Retailer Fined For Selling Recalled Outerwear
Drawstrings "Can Result In Serious Injury Or Death"
Burlington Coat Factory has agreed to pay a record $1.5 million fine to settle allegations from the U.S. Consumer Product Safety Commission (CPSC) that the retailer knowingly sold children's clothing with drawstrings. According to the CPSC, Burlington sold children's sweatshirts and jackets with drawstrings at the neck from 2003 to 2010, which is against federal regulations. The agency said such drawstrings "can result in serious injury or death."
The CPSC also alleged Burlington Coat "knowingly sold and had inventory of" recalled garments at stores across the country from 2008 to 2012, which would violate federal law. While the CPSC said the penalty was the largest ever involving "children's upper outerwear with drawstrings," as part of the settlement Burlington admitted no liability and said it knew of no injuries related to the clothing in question.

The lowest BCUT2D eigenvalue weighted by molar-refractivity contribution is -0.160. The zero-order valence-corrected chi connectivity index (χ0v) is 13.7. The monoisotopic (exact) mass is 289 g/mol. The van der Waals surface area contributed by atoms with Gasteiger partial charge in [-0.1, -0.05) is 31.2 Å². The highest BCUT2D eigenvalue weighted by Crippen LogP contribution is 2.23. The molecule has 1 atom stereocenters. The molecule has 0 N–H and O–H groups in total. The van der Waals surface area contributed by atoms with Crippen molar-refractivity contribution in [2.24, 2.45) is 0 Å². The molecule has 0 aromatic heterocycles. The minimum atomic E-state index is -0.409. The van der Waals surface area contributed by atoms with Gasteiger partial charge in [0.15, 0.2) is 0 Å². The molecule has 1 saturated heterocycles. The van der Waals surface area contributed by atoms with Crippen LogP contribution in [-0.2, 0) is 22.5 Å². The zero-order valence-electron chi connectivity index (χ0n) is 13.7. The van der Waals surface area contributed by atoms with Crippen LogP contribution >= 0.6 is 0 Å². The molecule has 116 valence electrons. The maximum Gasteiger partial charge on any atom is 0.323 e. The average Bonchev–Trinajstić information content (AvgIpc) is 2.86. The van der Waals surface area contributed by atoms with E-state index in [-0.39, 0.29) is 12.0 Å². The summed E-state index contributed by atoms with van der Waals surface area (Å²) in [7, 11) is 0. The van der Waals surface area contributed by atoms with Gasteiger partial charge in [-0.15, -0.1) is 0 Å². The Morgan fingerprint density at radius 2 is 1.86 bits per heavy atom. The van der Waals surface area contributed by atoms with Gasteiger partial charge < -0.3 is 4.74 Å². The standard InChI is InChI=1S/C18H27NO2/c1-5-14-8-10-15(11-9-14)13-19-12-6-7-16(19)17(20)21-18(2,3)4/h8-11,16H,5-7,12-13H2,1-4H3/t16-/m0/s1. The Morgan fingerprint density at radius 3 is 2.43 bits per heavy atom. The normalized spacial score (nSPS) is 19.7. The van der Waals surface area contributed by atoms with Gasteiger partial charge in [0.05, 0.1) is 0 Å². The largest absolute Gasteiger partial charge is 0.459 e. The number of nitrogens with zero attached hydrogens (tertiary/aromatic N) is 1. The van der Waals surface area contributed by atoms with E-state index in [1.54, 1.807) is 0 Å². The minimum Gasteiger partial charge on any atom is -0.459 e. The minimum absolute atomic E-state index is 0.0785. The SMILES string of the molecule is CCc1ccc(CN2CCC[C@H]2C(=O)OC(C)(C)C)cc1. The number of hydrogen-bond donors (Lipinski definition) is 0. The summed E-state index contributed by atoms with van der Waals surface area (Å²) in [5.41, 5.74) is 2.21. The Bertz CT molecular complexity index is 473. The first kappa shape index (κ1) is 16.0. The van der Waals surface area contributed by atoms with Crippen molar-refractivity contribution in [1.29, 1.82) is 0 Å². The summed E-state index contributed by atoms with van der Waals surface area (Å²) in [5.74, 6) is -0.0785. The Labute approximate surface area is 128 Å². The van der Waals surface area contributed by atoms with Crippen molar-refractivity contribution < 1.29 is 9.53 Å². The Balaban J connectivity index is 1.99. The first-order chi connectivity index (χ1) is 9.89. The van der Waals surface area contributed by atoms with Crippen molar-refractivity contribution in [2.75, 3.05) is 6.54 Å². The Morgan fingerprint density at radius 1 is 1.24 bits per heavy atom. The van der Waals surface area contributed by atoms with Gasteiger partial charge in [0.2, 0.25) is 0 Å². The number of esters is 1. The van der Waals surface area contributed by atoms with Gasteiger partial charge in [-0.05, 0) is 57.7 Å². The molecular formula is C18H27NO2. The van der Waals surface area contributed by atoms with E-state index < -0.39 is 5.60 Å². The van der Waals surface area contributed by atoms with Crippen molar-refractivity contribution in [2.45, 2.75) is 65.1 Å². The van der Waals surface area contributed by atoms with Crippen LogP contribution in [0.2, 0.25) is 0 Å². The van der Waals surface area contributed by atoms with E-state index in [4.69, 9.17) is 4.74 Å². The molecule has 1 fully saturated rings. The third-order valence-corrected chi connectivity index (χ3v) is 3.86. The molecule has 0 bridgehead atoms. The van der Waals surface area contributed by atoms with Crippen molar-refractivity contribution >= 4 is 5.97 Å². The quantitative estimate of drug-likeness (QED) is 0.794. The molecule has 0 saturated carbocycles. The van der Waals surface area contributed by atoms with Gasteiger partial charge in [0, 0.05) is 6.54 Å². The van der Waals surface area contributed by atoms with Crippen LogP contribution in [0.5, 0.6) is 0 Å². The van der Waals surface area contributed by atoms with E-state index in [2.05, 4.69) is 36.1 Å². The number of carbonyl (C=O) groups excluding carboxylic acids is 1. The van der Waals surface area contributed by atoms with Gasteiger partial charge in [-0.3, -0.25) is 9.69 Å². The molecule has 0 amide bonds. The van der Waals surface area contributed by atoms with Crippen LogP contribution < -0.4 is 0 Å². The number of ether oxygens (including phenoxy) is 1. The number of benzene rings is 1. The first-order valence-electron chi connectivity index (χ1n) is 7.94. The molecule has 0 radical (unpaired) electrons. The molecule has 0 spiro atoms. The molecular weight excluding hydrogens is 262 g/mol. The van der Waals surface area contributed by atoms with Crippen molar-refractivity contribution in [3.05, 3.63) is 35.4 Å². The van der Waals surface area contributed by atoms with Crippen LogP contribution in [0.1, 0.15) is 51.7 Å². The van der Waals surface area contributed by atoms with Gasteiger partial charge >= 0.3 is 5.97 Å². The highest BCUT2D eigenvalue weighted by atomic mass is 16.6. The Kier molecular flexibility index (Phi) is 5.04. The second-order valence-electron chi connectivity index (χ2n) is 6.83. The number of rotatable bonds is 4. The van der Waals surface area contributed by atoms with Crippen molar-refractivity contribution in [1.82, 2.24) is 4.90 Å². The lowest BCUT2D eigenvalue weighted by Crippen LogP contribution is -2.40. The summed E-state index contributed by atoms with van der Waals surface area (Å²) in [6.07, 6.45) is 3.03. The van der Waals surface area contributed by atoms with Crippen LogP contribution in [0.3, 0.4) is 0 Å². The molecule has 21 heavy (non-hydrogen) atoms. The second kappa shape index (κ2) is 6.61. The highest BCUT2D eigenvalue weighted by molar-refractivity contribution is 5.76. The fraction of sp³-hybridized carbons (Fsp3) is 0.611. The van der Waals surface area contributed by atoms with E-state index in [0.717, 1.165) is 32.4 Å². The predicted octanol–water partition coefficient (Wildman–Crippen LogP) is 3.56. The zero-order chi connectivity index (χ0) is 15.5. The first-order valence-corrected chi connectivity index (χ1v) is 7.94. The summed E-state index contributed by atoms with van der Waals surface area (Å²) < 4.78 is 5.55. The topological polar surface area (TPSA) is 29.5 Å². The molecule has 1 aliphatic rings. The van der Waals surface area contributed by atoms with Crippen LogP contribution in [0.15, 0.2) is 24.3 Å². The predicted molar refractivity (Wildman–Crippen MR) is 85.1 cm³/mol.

In 2006, CPSC's Office of Compliance announced that children's upper outerwear with drawstrings at the hood or neck would be "regarded as defective and presenting a substantial risk of injury." Last year, the agency went even further. As of July 2011, CPSC issued a federal regulation that designated children's upper outerwear with drawstrings as substantial product hazards and should not be sold.